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Project description

Transcription and replication are the two major DNA metabolic processes in cells. Both machineries involve large protein complexes progressing along the DNA at high speed and for long distances. Importantly, a large body of evidence suggests that encounters between DNA and RNA polymerases can induce replication fork arrest, DNA breaks, recombination intermediates and mutations, thereby causing genetic instability1-3. However, their role how they affect the underlying chromatin structure and cause epigenetic instability is largely unexplored. 
We recently established a cellular system that allows for induction of transcription-replication conflicts on episomal constructs in human cell lines4. In this project, we will use this highly tractable system and apply state-of-the-art molecular biology and biochemistry approaches to 
    (1) Determine direct structural and physical consequences of collisions to the underlying DNA template
    (2) Characterize the epigenetic changes of collisions to the underlying chromatin template
    (3) Identify novel factors necessary to prevent, tolerate or resolve collisions.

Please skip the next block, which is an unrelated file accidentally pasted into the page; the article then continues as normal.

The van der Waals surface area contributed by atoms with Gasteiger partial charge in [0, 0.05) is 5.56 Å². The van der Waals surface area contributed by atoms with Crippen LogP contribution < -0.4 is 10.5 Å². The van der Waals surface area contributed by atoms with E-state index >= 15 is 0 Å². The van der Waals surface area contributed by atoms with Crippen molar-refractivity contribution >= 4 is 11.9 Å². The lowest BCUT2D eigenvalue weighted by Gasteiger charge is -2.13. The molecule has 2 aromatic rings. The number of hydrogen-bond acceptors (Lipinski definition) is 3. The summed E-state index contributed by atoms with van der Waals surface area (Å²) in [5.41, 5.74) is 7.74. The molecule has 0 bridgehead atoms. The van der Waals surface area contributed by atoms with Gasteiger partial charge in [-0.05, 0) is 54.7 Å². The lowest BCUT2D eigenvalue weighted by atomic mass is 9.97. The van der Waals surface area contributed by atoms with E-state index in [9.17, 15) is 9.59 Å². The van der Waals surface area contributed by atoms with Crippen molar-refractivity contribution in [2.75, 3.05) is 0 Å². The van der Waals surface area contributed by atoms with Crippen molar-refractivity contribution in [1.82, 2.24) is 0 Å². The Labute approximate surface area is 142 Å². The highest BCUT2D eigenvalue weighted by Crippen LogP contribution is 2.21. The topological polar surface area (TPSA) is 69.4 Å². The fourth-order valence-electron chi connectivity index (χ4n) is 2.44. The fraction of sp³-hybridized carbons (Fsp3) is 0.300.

Together, these studies will give important insights into the role of transcription-replication conflicts as an endogenous source of epigenetic instability, a hallmark of cancer and many other human diseases.

Related literature

  • Mirkin E V. & Mirkin SM. (2007). Replication Fork Stalling at Natural Impediments. Microbiol Mol Biol Rev. 71(1):13-35.
  • Hamperl, S., & Cimprich, K. A. (2016). Conflict Resolution in the Genome: How Transcription and Replication Make It Work. Cell 167, 1455–1467 Cell. 
  • Sankar TS et al. (2016). The nature of mutations induced by replication-transcription collisions. Nature 7;535(7610):178-81. 
  • Hamperl S, et al. (2017). Transcription-Replication Conflict Orientation Modulates R-Loop Levels and Activates Distinct DNA Damage Responses. Cell 170(4):774-786.e19. 

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